“I decided to try hypnotherapy to help me with my fear of public speaking. Being a student and in my final year I knew I could either try to resolve this problem at the roots or carry on avoiding presentations and jeopardise my grades. I only needed two sessions with Adrian and feel it has had a positive effect on my life, not just with public speaking, but on other aspects as well. I’m an altogether more confident and optimistic person in general and would recommend Adrian to anyone.

 – Nicole, Student in Manchester

I take the time to understand the nature of a person’s fear. This is far more effective than a one-size-fits-all approach, and my success rate reflects that.

Why work with me?

People choose to work with me because, over the years, I’ve refined the ‘phobia cure’ technique and know how to apply it expertly. When combined with hypnotherapy, it is highly effective. I’ve helped many people overcome their phobias in this way.

Like most therapists, I am passionate about helping people. I’m also friendly, down to earth, and approachable. I’m used to putting people at ease.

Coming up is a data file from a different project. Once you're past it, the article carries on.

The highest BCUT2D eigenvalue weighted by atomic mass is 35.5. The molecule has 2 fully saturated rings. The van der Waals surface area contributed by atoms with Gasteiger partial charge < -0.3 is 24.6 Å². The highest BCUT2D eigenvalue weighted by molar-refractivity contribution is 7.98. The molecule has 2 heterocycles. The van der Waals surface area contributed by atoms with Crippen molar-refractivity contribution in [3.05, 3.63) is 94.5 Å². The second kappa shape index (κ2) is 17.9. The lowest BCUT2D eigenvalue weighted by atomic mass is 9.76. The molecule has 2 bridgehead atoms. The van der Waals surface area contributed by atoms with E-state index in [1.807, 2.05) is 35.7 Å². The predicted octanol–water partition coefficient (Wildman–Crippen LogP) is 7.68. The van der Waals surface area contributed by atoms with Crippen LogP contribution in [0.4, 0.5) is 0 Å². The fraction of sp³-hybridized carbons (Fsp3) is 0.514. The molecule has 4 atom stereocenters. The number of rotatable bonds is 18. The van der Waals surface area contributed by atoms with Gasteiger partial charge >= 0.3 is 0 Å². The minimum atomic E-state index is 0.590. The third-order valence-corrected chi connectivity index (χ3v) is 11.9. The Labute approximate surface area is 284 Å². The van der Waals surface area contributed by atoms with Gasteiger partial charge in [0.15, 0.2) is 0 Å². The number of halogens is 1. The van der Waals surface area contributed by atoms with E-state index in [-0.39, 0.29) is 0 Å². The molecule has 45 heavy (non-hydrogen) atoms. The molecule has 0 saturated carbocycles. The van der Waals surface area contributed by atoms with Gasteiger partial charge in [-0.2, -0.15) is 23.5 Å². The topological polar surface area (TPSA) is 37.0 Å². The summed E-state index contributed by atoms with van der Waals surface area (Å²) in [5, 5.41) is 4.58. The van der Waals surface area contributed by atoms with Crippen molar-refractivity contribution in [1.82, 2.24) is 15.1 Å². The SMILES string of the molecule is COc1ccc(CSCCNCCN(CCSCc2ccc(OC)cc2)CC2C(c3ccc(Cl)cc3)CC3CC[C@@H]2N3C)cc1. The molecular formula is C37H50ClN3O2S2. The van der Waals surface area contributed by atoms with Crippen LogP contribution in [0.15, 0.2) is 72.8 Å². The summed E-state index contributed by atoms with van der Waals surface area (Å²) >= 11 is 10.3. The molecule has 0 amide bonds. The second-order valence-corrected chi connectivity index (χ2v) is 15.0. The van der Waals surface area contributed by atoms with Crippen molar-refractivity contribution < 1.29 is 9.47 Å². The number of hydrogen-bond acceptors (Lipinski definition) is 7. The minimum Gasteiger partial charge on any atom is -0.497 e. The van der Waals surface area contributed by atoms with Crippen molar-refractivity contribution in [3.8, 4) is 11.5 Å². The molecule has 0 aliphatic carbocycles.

I like to keep the sessions relaxed, interesting and – where possible – enjoyable. I rarely get cancellations; people usually end therapy feeling happy to get on planes, visit dentists, dispose of spiders, and so on.

I have practised hypnotherapy in Manchester since 2005, and use tried and tested techniques that actually work. To find out how I can help you with your phobia, all you need to do is arrange a consultation.

FREE 60 Minute Consultation

You can discuss your anxiety in a safe, non-judgemental place and in total confidence. I’ll ask some simple questions to understand what is going on, how it started, and how it is holding you back.

I’ll then explain the techniques I use and how they help. There is no fee or obligation for this – you’re welcome to have a think about it afterward. It is just your chance to find out how you can free yourself from fear and move on in life.

All consultations are conducted in my private Manchester city centre office.

To call in for a chat all you need to do is get in touch.

Send Me a Quick Enquiry

Contacting a therapist can seem daunting, but you’ve done the hard part by reading this page. Freeing yourself of your phobia will change your life and you’ve already taken the first step.

Use the form on this page to send me a quick message – there is no obligation to you, and I’ll get back to you as soon as possible.

Alternatively, you can also call on 07790 506375.